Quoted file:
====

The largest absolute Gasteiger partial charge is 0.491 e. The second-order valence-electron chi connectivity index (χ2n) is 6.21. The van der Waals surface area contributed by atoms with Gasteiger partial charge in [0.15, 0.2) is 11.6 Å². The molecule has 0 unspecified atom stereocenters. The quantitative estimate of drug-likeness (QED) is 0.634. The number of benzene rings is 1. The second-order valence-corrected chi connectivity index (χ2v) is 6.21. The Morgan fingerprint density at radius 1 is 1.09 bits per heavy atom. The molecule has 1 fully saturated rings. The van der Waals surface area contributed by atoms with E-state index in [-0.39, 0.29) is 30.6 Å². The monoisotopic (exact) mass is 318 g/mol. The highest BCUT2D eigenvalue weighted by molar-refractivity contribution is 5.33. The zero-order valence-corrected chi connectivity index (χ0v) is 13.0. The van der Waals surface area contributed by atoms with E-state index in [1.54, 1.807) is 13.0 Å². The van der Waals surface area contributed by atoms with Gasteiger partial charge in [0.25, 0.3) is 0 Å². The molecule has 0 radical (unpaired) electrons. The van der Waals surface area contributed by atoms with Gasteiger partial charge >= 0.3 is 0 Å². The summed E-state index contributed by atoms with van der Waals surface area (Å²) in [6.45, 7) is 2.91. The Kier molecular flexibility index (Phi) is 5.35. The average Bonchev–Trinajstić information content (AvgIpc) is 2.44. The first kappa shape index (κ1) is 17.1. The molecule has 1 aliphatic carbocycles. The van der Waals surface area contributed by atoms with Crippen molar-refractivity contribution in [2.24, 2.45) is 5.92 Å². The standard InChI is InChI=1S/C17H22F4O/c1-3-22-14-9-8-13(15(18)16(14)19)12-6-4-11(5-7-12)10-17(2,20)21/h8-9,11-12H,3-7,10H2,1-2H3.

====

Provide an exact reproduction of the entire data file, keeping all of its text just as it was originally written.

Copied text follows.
The largest absolute Gasteiger partial charge is 0.491 e. The second-order valence-electron chi connectivity index (χ2n) is 6.21. The van der Waals surface area contributed by atoms with Gasteiger partial charge in [0.15, 0.2) is 11.6 Å². The molecule has 0 unspecified atom stereocenters. The quantitative estimate of drug-likeness (QED) is 0.634. The number of benzene rings is 1. The second-order valence-corrected chi connectivity index (χ2v) is 6.21. The Morgan fingerprint density at radius 1 is 1.09 bits per heavy atom. The molecule has 1 fully saturated rings. The van der Waals surface area contributed by atoms with E-state index in [-0.39, 0.29) is 30.6 Å². The monoisotopic (exact) mass is 318 g/mol. The highest BCUT2D eigenvalue weighted by molar-refractivity contribution is 5.33. The zero-order valence-corrected chi connectivity index (χ0v) is 13.0. The van der Waals surface area contributed by atoms with E-state index in [1.54, 1.807) is 13.0 Å². The van der Waals surface area contributed by atoms with Gasteiger partial charge in [0.25, 0.3) is 0 Å². The molecule has 0 radical (unpaired) electrons. The van der Waals surface area contributed by atoms with Gasteiger partial charge >= 0.3 is 0 Å². The summed E-state index contributed by atoms with van der Waals surface area (Å²) in [6.45, 7) is 2.91. The Kier molecular flexibility index (Phi) is 5.35. The average Bonchev–Trinajstić information content (AvgIpc) is 2.44. The first kappa shape index (κ1) is 17.1. The molecule has 1 aliphatic carbocycles. The van der Waals surface area contributed by atoms with Crippen molar-refractivity contribution in [2.24, 2.45) is 5.92 Å². The standard InChI is InChI=1S/C17H22F4O/c1-3-22-14-9-8-13(15(18)16(14)19)12-6-4-11(5-7-12)10-17(2,20)21/h8-9,11-12H,3-7,10H2,1-2H3.